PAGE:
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Yin Yoga, Yang Yoga and Restorative Yoga- What's Different?

Updated: Jul 31, 2023



Most styles of yoga today are predominantly yang. Yin yoga however is on the rise. Yin allows for stillness, repose and deep relaxation. These qualities are deeply needed in today’s fast-paced world if we are to achieve balance.” L Stuart Dr. Ac


The Chinese philosophy of Yin and yang (yin yang) has been around for millennia. The earliest inscriptions of the theory were found on oracle bones dating back as early as the 14th century BCE. In yin-yang theory, all things in the universe are made up of two opposing yet complementary energies- yin and yang. Yin was first described as the shady side of a hill. Yin energies are slow, quiet, still, restful, dark feminine and moist. Yang was first described as the sunny side of a hill. Yang energies are active, light, fast, superficial, masculine, and warm. Yin yoga and yang yoga are relatively new terms that are used to describe certain styles of yoga today. This article looks at the differences between yin yoga, yang yoga and restorative yoga and considers the benefits of these styles.


YIN YOGA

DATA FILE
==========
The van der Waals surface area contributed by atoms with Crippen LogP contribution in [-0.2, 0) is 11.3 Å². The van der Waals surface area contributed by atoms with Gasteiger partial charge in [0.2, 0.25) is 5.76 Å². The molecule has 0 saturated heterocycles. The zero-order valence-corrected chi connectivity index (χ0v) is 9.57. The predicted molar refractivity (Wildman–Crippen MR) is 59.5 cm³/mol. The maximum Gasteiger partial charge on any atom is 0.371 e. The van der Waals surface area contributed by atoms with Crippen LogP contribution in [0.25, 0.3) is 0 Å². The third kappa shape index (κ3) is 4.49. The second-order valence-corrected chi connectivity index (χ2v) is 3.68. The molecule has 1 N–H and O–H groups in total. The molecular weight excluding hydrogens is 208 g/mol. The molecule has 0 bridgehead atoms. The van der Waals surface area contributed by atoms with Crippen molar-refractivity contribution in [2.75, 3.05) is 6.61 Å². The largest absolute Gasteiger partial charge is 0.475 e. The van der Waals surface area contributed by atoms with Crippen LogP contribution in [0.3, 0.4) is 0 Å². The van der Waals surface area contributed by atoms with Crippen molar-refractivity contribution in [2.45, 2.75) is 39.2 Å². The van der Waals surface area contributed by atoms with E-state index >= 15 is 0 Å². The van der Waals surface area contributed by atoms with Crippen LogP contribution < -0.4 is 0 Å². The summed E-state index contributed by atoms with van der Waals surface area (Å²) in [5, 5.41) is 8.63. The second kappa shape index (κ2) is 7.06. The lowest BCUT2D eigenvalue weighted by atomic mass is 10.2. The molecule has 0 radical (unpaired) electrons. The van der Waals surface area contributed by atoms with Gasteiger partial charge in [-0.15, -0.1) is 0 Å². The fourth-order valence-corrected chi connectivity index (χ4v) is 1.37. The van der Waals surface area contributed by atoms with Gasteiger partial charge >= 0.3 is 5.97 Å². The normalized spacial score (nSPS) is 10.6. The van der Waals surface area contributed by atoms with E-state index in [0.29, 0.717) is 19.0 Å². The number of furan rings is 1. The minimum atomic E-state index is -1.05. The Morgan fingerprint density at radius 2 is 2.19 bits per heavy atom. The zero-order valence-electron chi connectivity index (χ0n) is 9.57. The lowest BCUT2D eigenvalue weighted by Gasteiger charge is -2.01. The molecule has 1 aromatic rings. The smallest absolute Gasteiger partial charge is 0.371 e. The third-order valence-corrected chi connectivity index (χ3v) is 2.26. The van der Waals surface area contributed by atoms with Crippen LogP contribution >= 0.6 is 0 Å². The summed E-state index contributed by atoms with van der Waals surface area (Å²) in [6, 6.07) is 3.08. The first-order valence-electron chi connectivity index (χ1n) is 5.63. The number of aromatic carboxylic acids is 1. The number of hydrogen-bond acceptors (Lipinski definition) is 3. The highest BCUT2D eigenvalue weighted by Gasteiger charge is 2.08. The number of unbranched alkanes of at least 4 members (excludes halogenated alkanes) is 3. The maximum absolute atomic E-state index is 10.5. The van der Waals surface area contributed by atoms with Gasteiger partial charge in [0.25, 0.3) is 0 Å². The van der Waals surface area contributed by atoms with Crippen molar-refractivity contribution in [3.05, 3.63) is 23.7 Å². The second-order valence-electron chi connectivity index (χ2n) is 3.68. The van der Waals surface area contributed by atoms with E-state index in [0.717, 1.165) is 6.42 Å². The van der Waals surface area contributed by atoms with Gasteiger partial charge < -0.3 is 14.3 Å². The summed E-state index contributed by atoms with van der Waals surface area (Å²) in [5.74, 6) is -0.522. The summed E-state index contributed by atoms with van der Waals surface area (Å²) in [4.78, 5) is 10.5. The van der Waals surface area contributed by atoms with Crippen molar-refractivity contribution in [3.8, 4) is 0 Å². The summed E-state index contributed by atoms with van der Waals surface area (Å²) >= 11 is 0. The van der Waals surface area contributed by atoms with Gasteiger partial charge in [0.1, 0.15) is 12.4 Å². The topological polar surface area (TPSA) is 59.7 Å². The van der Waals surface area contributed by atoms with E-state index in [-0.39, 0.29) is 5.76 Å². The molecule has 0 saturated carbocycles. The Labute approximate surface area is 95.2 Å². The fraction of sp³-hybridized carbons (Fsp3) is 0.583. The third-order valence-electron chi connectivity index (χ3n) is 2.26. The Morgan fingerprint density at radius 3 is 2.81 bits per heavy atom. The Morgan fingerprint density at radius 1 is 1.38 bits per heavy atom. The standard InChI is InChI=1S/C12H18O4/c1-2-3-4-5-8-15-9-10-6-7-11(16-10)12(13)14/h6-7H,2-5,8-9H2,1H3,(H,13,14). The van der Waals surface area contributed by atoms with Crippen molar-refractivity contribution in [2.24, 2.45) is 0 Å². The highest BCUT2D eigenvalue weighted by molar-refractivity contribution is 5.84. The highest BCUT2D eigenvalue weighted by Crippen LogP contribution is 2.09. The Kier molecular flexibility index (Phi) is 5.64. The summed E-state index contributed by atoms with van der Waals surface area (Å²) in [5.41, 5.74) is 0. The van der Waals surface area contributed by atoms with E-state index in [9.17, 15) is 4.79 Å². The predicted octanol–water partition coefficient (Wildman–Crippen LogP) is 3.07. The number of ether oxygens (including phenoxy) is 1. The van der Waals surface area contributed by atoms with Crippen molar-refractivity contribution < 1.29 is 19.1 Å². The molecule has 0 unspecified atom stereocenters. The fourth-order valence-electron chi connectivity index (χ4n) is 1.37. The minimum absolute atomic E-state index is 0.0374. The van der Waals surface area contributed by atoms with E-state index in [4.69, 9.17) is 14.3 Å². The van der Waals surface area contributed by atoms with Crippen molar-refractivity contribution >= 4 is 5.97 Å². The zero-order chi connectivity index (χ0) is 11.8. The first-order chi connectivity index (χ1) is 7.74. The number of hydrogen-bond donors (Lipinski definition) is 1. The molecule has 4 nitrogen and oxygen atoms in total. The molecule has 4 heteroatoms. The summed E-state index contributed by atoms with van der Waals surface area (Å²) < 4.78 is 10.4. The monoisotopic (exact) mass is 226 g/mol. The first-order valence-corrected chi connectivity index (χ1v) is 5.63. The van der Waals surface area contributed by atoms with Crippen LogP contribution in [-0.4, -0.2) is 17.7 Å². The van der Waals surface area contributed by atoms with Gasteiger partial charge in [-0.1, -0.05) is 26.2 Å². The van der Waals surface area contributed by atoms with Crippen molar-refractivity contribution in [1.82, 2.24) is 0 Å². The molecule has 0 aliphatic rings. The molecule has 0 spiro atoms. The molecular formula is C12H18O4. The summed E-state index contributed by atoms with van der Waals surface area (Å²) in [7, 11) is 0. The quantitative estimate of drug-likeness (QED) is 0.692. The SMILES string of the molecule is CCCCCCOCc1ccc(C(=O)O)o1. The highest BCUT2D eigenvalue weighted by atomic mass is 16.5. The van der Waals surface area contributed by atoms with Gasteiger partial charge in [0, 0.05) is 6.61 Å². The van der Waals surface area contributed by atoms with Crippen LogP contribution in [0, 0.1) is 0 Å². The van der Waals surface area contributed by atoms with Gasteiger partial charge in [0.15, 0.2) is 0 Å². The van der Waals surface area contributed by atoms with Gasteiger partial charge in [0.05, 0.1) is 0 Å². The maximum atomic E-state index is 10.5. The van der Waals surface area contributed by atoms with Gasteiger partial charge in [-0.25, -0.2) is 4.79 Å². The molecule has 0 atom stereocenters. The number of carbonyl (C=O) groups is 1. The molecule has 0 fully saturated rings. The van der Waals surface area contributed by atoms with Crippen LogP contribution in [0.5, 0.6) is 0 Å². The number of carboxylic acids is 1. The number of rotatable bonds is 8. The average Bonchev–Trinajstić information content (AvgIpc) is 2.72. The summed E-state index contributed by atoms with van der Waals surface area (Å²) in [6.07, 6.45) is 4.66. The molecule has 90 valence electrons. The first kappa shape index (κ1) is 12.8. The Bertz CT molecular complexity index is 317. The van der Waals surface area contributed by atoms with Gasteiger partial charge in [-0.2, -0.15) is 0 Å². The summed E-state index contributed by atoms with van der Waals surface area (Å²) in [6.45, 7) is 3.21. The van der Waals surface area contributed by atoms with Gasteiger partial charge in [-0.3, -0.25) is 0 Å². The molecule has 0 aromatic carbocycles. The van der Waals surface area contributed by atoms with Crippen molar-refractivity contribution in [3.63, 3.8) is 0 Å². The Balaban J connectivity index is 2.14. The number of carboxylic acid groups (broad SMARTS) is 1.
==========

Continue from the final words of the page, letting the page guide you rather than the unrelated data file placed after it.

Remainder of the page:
yin yoga type

The term yin yoga is used in two different ways. Firstly, yin yoga is the name of a relatively new style of yoga, popularized in the West by teachers such as Paul Grilley, Sarah Powers and Bernie Clarke. Secondly, the term is also used to define a broad category of hatha yoga practices that emphasize yin qualities such as ‘letting go’, ‘release’ and ‘becoming quiet’. Yin yoga, Restorative yoga, Yoga Nidra and Vibrational Yin are all different yin yoga styles. Savasana is the quintessential yin yoga pose found in all schools of hatha yoga. All yin yoga is slow paced. Yin yoga as taught by the above-mentioned teachers targets the connective tissues of the body either by compression, twists or stretches. Time spent in yin yoga poses can help us develop greater acceptance of our body and its abilities. Yin yoga can also facilitate emotional release. The practice is being used today in clinical settings to treat behavioral problems such as addiction and trauma.